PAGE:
Unfair dismissals in the age of coronavirus

26 May 2020 By Richard Thomas

Richard Thomas explores how employers can best mitigate the risk of claims in the new working environment brought by Covid-19

During the pandemic, employers that require their employees to work during lockdown have had to implement additional safety measures. But some have been ignoring the government guidelines, as well as their staff’s legitimate concerns. Worse, some have sanctioned their employees for raising concerns in the workplace – dismissing them on claims that they haven’t met standard of conduct. 

That’s what three delivery drivers working for a franchise store of Domino’s Pizza in Llanelli, Wales, believe happened to them. All three employees posted comments to a private employee-only Facebook group. The comments raised concerns about their health and safety, and that of their colleagues. They worried that not enough dedicated PPE was being provided, that the policies for delivery drivers did not go far enough to sufficiently ensure their safety, and that the food preparation staff within the store found it impossible to keep two metres apart, in part because of the number of staff on each shift, and the footprint of the store. 

Approximately a week later, each of them had their contracts of employment terminated. The reason for their dismissal was put down to vague ‘conduct’ reasons and was not expanded upon. In doing this, the employer opened themselves to liability for unfair dismissal under sections 100 and 103A of the Employment Rights Act 1996.

This case is representative of a wider issue brought by Covid-19 that disproportionately affects key workers and people in lower-paid jobs. This issue will only become wider in the months to come as lockdown is gradually eased and people progressively return to work. To make our new working environment a safe space, employers and employees must keep up to speed with the fast-changing regulations and should collaborate as much as possible.

Keeping up to speed with the regulations

Businesses have a legal duty to protect the health and safety of their employees by ensuring compliance with the regulations as they evolve. Since the coronavirus outbreak, they have evolved fast, so it is imperative that employers put in place effective mechanisms to ensure their business is up to speed with the latest government guidance. 

To reassure staff and demonstrate proactivity, they should implement new procedures and policies on social distancing, limit face-to-face contact, carry out rigorous risk assessments of vulnerable groups and promote good hygiene generally.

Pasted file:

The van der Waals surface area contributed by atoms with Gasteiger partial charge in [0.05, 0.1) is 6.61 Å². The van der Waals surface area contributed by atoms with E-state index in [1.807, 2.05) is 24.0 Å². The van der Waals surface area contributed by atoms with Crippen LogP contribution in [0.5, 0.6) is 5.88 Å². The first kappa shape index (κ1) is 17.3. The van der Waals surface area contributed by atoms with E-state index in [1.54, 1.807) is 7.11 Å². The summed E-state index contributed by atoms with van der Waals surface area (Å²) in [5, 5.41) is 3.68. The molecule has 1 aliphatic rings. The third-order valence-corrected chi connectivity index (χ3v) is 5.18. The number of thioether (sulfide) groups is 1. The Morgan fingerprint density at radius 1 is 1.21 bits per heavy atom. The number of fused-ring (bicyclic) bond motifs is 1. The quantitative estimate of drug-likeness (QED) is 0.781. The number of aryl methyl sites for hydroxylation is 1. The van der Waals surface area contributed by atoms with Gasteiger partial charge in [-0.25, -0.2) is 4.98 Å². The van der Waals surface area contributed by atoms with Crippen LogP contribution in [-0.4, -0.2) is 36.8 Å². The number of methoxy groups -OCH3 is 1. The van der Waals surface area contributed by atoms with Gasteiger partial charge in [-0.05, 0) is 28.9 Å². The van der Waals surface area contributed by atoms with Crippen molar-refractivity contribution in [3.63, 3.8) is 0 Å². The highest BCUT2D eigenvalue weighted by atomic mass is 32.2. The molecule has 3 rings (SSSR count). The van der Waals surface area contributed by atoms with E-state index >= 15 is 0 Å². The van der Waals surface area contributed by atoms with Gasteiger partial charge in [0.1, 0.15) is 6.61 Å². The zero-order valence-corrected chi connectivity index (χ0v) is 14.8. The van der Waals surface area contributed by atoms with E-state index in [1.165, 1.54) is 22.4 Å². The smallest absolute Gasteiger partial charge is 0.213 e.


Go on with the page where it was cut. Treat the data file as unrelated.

The pandemic is also likely to result in an increase in mental ill-health. Whether employees work from home or return to the office, employers may want to consider wellbeing initiatives – such as training line managers on spotting the signs, appointing mental health first aiders, organising events and ‘wellbeing’ days, and promoting work-life balance. 

There is an inherent risk of catching the virus by entering the workplace, so enabling flexible working is highly recommended. But again, having up-to-date policies and procedures, and ensuring managers are up to speed with their content, will be key to ensure smooth functionality and avoiding unfair dismissals when business resumes. 

Meanwhile, employees can hope to see their rights enhanced. The Law Commission is aiming to extend the time limit to file a complaint, to give employees more time to consider their legal options. It is also proposing to increase the powers of the tribunals, to decide claims of breach of contract brought by employees and workers while they are still employed – not just once they have left employment. This change could see a dramatic increase in claims relating to employers mishandling the furlough scheme.

Listening to concerns

As well as changing general health and safety regulations, the coronavirus situation has created new working environments specific to each sector. In this context, promoting a collaborative culture at work is essential, to create a safe space where managers adopt softer skills with their employees. 

There is legislation, such as sections 100 and 103A of the Employment Rights Act, which protects employees raising legitimate concerns about their health and safety or that of their colleagues. Employers will need to alleviate these concerns and balance these with responsible measures, otherwise they will cause problems down the line. Unreasonable refusals of reasonable requests will not be welcomed by the tribunals.

Hopefully, this will encourage a wider culture change, whereby employers no longer think that their word is final, and listen to their employees’ genuine concerns more than usual.

Richard Thomas is a partner on the employment team at Capital Law

Deputy Director of People, Culture & Transformation

Deputy Director of People, Culture & Transformation

WC1N, London


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